Bernard Madoff “Ponzi Scheme”

Q: How could the Bernard Madoff “Ponzi Scheme” have happened in this day and age?

A: There are some golden rules, when it comes to investing money. Here are a few that relate:

If you don’t understand it, don’t invest in it.

  • Never let greed get in the way of common sense.
  • Trust, but be and stay informed (verify).
  • Never write your check directly to the financial advisor.

It is quite possible that many of Mr. Madoff’s clients failed themselves on all four of these protective fundamental rules, but as you can see, there is no doubt about the fourth.

Because at least some checks were made out to Mr. Madoff personally, how could investors have understood what they were investing in? Based on news reports, it appears it was the promise of steady and high returns that were “too good to be true”. Staying informed would have also been very helpful, but how does one stay informed on investments that were not properly understood in the first place?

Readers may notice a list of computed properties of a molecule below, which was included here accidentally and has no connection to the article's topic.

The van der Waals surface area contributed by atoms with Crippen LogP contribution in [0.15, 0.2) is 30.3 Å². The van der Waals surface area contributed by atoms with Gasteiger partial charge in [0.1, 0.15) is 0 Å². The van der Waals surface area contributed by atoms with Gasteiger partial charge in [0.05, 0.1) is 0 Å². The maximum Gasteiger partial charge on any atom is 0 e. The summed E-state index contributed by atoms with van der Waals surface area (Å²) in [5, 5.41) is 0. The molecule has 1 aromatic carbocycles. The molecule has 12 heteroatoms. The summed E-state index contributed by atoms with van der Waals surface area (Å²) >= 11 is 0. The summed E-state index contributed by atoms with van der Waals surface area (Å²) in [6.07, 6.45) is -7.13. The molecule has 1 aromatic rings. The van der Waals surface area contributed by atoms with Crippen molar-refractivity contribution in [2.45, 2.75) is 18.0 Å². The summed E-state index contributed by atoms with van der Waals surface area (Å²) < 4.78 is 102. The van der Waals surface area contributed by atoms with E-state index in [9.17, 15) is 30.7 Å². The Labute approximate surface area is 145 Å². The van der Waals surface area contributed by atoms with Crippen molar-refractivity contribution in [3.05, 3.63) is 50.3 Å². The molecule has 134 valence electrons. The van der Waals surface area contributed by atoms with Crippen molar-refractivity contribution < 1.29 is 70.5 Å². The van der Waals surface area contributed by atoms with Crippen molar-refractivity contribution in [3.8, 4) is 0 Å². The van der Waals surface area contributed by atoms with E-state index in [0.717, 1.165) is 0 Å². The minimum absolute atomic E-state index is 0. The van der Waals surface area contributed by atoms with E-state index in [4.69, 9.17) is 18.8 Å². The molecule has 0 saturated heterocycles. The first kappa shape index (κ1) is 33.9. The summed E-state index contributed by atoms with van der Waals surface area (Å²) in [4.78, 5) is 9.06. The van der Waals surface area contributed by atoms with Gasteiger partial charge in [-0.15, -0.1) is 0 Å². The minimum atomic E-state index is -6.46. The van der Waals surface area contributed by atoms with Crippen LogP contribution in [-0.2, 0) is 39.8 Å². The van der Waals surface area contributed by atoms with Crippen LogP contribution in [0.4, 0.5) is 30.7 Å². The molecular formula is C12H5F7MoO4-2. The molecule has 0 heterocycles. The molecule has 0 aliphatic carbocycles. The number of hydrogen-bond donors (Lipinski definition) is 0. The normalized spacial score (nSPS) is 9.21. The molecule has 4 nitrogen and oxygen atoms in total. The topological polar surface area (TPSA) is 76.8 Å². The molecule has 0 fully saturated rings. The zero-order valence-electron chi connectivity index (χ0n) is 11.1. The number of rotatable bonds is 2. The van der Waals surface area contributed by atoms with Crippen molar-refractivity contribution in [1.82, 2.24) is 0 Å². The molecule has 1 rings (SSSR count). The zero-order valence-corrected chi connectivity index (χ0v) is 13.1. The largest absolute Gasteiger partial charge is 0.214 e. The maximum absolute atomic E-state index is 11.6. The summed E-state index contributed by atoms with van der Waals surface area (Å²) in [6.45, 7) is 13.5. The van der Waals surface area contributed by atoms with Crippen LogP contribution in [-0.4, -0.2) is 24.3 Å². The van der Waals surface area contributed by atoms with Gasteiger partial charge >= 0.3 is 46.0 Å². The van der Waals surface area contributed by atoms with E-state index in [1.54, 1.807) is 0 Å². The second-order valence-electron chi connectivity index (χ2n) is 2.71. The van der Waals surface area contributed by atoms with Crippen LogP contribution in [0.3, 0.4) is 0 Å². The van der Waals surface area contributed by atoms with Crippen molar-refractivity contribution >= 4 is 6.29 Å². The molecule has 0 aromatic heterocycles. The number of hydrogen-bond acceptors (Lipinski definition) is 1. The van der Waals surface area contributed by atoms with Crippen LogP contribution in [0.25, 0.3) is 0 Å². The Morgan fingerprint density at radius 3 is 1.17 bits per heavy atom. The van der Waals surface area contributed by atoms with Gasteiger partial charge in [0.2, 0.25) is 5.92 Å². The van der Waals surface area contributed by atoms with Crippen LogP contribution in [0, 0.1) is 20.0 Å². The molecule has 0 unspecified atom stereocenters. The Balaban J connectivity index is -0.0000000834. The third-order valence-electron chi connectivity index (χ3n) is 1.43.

While Mr. Madoff has admitted publicly that his chosen behaviors will likely cause innocent investors to lose billions of dollars, if someone chooses to break the four rules that we have highlighted above, they are also choosing to take risks beyond their ability to calculate. This makes them vulnerable to the schemes of others.

All of this is clearly a circumstance of wrongdoing. But it would not have been possible if so many investors were not in search of a “free lunch”. Very sad, but true. And most astonishing of all is the number of institutional (professional) investors who also drank from Mr. Madoff’s cup.

Madoff


© 2008, CHANNER INVESTMENT MANAGEMENT, INC.

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The opinions voiced in this material are for general information only and are not intended to provide specific advice or recommendations for any individual. To determine which investment(s) may be appropriate for you, consult your financial advisor prior to investing. Past performance

is no guarantee of future results. The market for all securities is subject to fluctuation such that upon sale an investor may lose principal.

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